Recently, the US FDA approved Novartis’s spinal muscular atrophy (SMA) gene therapy Zolgensma, which brought dawn to SMA patients and their families, but it has once again refreshed the drug price record with a price of 2.1 million US dollars, making it the most expensive medicine in history.
The rare drug market is niche, but it is precious for the patients in need, and it seems reasonable to use high prices to recover R&D investment. Some observers commented that there are two ways to look at new drugs like Zolgensma: “This is an amazing treatment. Only a few children need it, so this two million is not worth mentioning at all, or we are facing a situation. The biopharmaceutical industry has turned completely to rare diseases because the market seems to tolerate any price, and the FDA only requires very little data.”
At this time, at the just-concluded 72nd World Health Assembly, after a few days of anxious negotiations, representatives of various countries finally adopted a resolution entitled “Promoting the transparency of the market for medicines, vaccines and other health products”, The market transparency of health products such as vaccines has risen at the level of intergovernmental discussions. The resolution calls on countries to increase the transparency of the public price information about the purchase of medical products by the government and other buyers, to improve the patents of drugs, the results of clinical trials, and the transparency of other pricing determinants from the laboratory to the patient throughout the value chain. Supporting the work of transparency and monitoring the impact of transparency on the affordability and availability of health products, including the impact of differential pricing.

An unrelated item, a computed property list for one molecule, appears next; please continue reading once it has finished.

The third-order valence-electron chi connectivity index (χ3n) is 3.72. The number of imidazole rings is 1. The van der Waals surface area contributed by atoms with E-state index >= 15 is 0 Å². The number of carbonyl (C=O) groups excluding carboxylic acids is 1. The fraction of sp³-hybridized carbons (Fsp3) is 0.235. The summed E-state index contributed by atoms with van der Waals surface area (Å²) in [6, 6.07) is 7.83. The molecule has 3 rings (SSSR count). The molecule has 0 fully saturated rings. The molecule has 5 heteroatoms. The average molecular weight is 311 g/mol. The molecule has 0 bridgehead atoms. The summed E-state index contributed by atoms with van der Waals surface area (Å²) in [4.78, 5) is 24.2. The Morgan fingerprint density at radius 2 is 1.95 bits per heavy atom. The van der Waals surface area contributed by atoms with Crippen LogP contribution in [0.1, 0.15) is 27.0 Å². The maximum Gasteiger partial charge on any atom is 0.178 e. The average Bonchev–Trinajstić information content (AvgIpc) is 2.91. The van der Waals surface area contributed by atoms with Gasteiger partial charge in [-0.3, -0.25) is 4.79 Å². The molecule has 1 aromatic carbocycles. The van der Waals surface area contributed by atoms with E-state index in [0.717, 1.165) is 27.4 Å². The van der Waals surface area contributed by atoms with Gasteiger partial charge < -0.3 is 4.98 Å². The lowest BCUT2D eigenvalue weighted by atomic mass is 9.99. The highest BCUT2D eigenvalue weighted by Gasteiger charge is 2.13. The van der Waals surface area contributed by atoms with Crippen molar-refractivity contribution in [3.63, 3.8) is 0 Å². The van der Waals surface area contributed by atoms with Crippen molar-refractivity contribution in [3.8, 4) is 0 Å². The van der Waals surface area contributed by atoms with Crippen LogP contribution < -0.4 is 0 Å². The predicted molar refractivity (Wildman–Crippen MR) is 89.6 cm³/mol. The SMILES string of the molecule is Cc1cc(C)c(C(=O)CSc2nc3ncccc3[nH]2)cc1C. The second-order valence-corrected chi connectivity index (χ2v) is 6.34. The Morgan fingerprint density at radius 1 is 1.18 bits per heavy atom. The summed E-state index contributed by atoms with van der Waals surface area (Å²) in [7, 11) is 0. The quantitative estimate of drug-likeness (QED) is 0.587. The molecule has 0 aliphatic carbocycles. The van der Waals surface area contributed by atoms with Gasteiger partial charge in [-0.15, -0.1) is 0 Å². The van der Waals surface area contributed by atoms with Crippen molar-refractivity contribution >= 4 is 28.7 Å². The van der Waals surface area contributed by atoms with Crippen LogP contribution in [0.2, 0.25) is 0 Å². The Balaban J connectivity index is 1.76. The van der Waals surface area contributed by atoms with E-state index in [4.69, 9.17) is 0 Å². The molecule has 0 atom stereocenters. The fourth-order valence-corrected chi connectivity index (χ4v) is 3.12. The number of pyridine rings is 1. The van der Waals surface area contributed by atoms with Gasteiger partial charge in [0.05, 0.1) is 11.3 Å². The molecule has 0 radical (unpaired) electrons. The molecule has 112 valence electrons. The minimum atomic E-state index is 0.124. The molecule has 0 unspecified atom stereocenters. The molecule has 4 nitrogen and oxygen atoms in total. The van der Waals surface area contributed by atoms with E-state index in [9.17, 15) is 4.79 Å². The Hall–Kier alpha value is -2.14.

The purpose of the resolution adopted by the World Health Assembly is to help member states make informed decisions when purchasing medical and health products, negotiate affordable prices, and ultimately expand the population’s access to health care products. This resolution is a milestone document for governments and their public health systems in the field of drug pricing.
Drug market transparency proposal